After a two-year layoff due to COVID-19, African American lawmakers across the country gathered to celebrate the 60th Annual Wolverine Bar Association Barrister’s Ball. The WBA, which serves as a leading force for the African American legal community, hosted the event to celebrate the accomplishments of those in the legal profession along with providing scholarships, educational programs, and more for the community.

This year’s festivities, which were held at the Detroit Marriot Renaissance Center, honored community leaders such as Congresswoman Brenda Lawrence and Shahida Mausi, who serves as the Managing Operator of the Aretha Franklin Amphitheatre.

BLAC spoke to WBA President Kim L. Ward about the return of the dynamic event, its impact on the community, and more.

What’s been your experience with planning the WBA Barristers’ Ball?

It has been enjoyable and purpose-driven all at the same time. The Ball is a Party with a Purpose! The Barristers’ Ball is our largest charitable event and helps support our Summer Clerkship Program and Judicial Externship Program for student placement, hands-on experience with law firms and corporate law departments, and direct engagement within our Circuit and Federal Courts. We award monetary scholarships and provide pipeline programs to establish relationships and mentoring for students and advance opportunities for career success. Our Minority Bar Passage Program is designed to give students the skills to increase bar passage rates, and our LSAT preparatory scholarships serve as a gateway for entry to law schools. We could not do this without the support of our contributors and members, who also help to make the Ball a huge charitable success.


How did it feel to be back in person for this year’s festivities since the start of COVID-19?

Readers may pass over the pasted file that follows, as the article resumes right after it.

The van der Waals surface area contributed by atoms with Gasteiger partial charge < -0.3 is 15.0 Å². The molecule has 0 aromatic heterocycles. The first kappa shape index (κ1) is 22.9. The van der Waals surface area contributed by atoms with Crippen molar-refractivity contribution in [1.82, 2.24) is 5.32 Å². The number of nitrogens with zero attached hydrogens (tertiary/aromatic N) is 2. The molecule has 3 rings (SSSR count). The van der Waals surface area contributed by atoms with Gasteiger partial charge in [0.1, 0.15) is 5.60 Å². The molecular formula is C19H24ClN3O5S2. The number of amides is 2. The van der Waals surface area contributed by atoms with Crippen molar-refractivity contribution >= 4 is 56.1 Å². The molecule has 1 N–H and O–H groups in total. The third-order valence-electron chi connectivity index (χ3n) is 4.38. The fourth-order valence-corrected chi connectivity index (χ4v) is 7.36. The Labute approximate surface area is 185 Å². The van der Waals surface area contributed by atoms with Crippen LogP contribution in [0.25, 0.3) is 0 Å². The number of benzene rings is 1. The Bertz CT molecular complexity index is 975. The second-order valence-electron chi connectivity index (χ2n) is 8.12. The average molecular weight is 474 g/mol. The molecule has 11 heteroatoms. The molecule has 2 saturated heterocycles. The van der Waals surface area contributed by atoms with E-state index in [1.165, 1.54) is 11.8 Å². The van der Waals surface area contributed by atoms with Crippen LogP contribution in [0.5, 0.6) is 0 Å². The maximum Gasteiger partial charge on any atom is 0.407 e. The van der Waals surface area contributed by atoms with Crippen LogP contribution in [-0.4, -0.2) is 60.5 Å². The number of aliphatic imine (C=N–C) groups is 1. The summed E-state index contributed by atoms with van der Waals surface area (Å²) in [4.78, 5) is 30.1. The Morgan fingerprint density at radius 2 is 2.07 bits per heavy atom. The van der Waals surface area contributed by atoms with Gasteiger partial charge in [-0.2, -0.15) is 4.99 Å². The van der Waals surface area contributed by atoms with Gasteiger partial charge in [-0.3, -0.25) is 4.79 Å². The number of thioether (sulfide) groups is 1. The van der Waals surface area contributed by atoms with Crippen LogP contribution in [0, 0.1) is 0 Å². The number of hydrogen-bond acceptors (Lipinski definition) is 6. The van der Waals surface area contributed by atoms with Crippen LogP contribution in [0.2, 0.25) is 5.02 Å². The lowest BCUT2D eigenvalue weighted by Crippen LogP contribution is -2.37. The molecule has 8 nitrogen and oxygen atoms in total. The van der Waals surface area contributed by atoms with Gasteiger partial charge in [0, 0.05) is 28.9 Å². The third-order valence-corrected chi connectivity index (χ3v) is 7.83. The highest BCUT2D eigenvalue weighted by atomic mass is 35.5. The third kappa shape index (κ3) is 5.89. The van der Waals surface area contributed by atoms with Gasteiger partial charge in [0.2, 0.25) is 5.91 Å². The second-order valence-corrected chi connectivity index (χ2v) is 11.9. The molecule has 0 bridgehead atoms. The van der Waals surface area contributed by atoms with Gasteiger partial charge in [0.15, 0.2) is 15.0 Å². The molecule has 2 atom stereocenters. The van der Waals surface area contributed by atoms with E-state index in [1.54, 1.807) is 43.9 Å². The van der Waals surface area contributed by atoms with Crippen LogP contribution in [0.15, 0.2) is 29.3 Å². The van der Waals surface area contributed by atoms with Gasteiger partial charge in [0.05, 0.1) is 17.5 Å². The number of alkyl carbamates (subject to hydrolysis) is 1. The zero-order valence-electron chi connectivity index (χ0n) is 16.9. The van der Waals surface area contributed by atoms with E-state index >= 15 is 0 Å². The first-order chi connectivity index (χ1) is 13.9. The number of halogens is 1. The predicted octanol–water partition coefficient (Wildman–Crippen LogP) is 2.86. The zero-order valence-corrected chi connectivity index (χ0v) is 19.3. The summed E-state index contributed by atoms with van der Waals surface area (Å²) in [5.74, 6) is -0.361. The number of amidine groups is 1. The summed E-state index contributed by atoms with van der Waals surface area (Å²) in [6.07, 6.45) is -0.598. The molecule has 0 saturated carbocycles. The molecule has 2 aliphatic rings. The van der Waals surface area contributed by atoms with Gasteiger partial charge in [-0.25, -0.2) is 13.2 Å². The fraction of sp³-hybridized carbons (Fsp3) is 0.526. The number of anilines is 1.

It felt great to be able to socialize and network again amongst our peers and the community. Already this year, the organization has been building on its mission with community programs despite pandemic challenges. We pulled ahead and got back to the basics of community impact, outreach, expanding our partnerships, increasing member engagement, and public service. Leading up to the Ball, we partnered to open career opportunities by participating in expungement fairs in Oakland and Wayne Counties, promoting clean slate initiatives, and using our collective voice designed to serve the community in promoting legislation that prevents discriminatory practices and civil rights. 

How does the WBA feel about Judge Ketanji Brown Jackson’s recent Supreme Court commission?

WBA understands the need to improve representation on the bench and increase access to the legal profession. We also recognize the need to deliver a diverse judiciary that resembles majority inclusion in the community. Seeing the Honorable Ketanji Brown Jackson become the first African American female United States Supreme Court Justice made for an exemplary model of a diverse judiciary in protecting liberty and the ideals of equal justice. When asked by the Senator to provide a definition of a “Woman,” I think Judge Brown Jackson’s response without necessarily defining it was actually a silent defining moment of a woman standing in her own unwavering truth of poise, morals, and principles for all. 

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